Do I need a coach?
“Do I need a coach for this?” This is a question that all sorts of high-achieving people have asked themselves before. From DiCaprio to Oprah and beyond, countless entrepreneurs, go-getters, thinkers, creators, executives, movers, shakers and leaders have worked with coaches to radically reinvent and improve their careers, wellbeing and personal outlook.
So, the question is: do you need a coach? Let’s take a look at when and where a coach may be in order.
Do I need a coach?
Questions to ask yourself when considering getting coached:
1. Am I feeling lost, disconnected or challenged?
The most common reason people seek out coaching is because they’re feeling some sort of dissatisfaction with how they’re currently living their life. Maybe they’re frustrated. Maybe they’re disconnected. Maybe they’re annoyed, sad, tired, stressed or bored.
If you’re feeling chronic dissatisfaction with how things are going, you’re in the right place. A good coach will help you address that feeling—a great coach will help you identify and understand the deeper beliefs that are making you feel that way so you can change your thinking and experience less frustration, anger and sadness in the first place.
2. Am I lacking clarity?
Sometimes we lose track of what we were doing during the workday. And sometimes we lose track of what we were doing in life. When that second scenario hits, you should consider working with a coach—coaches specialize in helping you decide how to reinvent your life and reset your priorities.
3. Could I use someone in my corner right now?
A coach is a defender. They’re the person in your corner, and once your coaching relationship has begun, they’re going to stay there. No matter what comes your way, they’ll be there to support and guide you. Working with a coach is like having a friend for life whose primary goal is to make sure you get what you deserve and feel how you want to.
4. Are things good but I want to grow?
We’ll talk about this more in a moment, but you don’t have to be in “crisis mode” to need a coach. In fact, things can be good. Real good.
But feeling good doesn’t mean you don’t strive to grow. Working with a coach can help you level up and learn things about yourself you didn’t previously know. Instead haphazardly feeling good, you’ll have the tools to actively know why you’re feeling good and how to keep feeling better and better.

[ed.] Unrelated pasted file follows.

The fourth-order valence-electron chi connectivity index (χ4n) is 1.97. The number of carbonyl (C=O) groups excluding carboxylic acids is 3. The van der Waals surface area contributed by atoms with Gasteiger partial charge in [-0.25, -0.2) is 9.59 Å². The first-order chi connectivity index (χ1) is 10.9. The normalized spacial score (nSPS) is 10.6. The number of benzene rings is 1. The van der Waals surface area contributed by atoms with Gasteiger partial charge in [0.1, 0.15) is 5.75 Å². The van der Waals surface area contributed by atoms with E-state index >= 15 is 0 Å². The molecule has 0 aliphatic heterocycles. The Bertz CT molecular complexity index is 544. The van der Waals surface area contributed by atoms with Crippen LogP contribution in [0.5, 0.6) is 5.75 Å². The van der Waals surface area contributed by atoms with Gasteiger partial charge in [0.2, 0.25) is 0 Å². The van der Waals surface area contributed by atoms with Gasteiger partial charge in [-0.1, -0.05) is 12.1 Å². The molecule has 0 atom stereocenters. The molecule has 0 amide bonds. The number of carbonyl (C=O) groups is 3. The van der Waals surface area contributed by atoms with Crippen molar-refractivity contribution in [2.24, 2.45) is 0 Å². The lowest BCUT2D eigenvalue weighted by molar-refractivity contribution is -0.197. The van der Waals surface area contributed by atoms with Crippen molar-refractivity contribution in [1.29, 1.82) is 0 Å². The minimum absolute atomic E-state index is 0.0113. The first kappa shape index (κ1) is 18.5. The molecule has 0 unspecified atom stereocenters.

5. Am I tired of “spinning” by myself?
Many people who come to coaching are high-achieving executives, entrepreneurs and leaders. They’re actionable people, they’re ambitious and they know how to get things done. It makes sense, then, that people who get the most out of coaching are people who really hate not making progress.
If you’ve been stuck in one spot for a long time and you feel like you’re spinning your wheels, you might need a coach right now. Sure, you’re smart and capable enough to figure out how to move past this roadblock on your own—but working with a coach is like adding rocket thrusters to your car. Your wheels shouldn’t be spinning, they should be rolling you forward.
Do I always need a coach?
The short answer is no. The longer answer is that coaching is a fluid and natural process—sometimes, we really need it. Other times we don’t. And still other times we need it, stop needing it, and need it again. There is no “end” to coaching; there’s only progress and discovery.
This is true of both good times and bad times. Sure, you might not feel like you need a coach when everything’s going wonderfully. If your marriage is fantastic, your career is advancing, your kids are behaving and your friends are at your side, you may be asking, “Everything’s great. Why the heck would I need a coach?”
The problem is, if you’re only ever getting coaching when your life feels like it’s falling apart at the seams, then you’re not really expanding on who you can be at your best. You’re only mitigating the problems that arise when you’re feeling at your worst.
Put another way, you might need coaching when you’re feeling bad, but you also might need coaching when you’re feeling good. Only you know when it’s time to invest in a coach. And only you get to decide when you no longer need one, too.
Entering coaching from a state of curiosity
There is one major benefit of starting coaching from a good headspace as opposed to a bad one: if you begin a coaching relationship when you’re relatively okay, that relationship will still exist when you’re not. There may be times when you spend ten weeks in a coaching program, and after, you don’t talk to your coach for a year.
If something really challenging happens—say a divorce, the loss of a job or even the loss of a loved one—then you’re able to pick up that coaching relationship once more for support when you need it most. Instead of having to search for a coach who understands and connects with you when you’re in a confusing and tough spot, you’ll enjoy the benefit of a historical relationship with your coach—and they’ll be able to help you a lot quicker than a coach who’s just getting to know you.
However, if you happen to be in that tough place right now, don’t worry: it’s still worth entering a coaching relationship when you’ve gone and hit a rough patch. Any problem you’re dealing with—no matter how big or small—a coach can help.
Want to see if we’re a good fit for each other? Let’s get started with a free exploratory call.